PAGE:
Advantages of a Permanent Life Insurance Policy
The first decision you will have to make when choosing a permanent life insurance policy is the type of policy you will need to suit your purposes. Permanent life insurance is available in several forms, and provides you with many advantages that are not available in term life insurance.
The Policy Does Not Expire
Term life insurance policies expire after the period specified in the policy. While some term life policies can be renewed or converted, the premiums will be much higher than if you had simply purchased a permanent life insurance policy to begin with.
Permanent Life Insurance is a Financial Vehicle
Depending on what type of permanent life insurance you get, the policy offers you a variety of financial tools that can help you in the future without eliminating the benefits you want to leave for your loved ones later. For example, you can borrow against the accrued cash value on most permanent life insurance policies, and some types of policy will even allow you to participate in deciding where and how your premiums will be invested, which can yield a higher cash value. The cash value in your policy can even be used to pay a couple of premiums if you get into a financial bind and can't make your payments.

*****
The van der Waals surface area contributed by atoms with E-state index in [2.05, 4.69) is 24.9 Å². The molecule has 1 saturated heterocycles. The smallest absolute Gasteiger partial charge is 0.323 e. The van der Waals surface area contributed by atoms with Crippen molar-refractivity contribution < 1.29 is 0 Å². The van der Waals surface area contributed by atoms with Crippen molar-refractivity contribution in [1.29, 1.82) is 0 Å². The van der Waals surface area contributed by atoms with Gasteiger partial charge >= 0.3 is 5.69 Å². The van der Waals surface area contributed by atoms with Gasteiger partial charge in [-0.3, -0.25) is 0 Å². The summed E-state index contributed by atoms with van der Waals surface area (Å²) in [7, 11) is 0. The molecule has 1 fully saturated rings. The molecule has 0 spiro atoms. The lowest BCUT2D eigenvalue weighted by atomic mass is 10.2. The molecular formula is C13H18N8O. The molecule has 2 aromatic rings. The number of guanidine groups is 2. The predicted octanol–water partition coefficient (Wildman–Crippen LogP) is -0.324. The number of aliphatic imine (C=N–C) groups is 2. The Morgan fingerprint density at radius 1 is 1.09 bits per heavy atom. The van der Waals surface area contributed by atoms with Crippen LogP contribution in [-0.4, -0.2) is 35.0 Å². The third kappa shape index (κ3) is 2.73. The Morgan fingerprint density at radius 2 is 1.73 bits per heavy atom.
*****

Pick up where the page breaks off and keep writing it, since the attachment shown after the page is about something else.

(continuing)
Permanent Insurance is Cheaper in the Long Run
At first it may appear that term life insurance is cheaper than permanent insurance, but as soon as the term policy is renewed or converted your premiums will suddenly go up dramatically. Paying level premiums throughout the duration of the policy can actually work out to be the best value, especially you purchase the policy early in life.
Permanent Insurance Has More Options
There are several types of permanent life insurance. Whole life, universal life and variable universal life each behave differently, and each type should be considered before you purchase a policy. Universal life behaves similarly to whole life, but allows you to borrow against the cash value as it accrues. Variable life policies allow the policyholder to adjust how the accrued cash is invested, and some types include dividend payouts of the interest earned without affecting the value of the policy.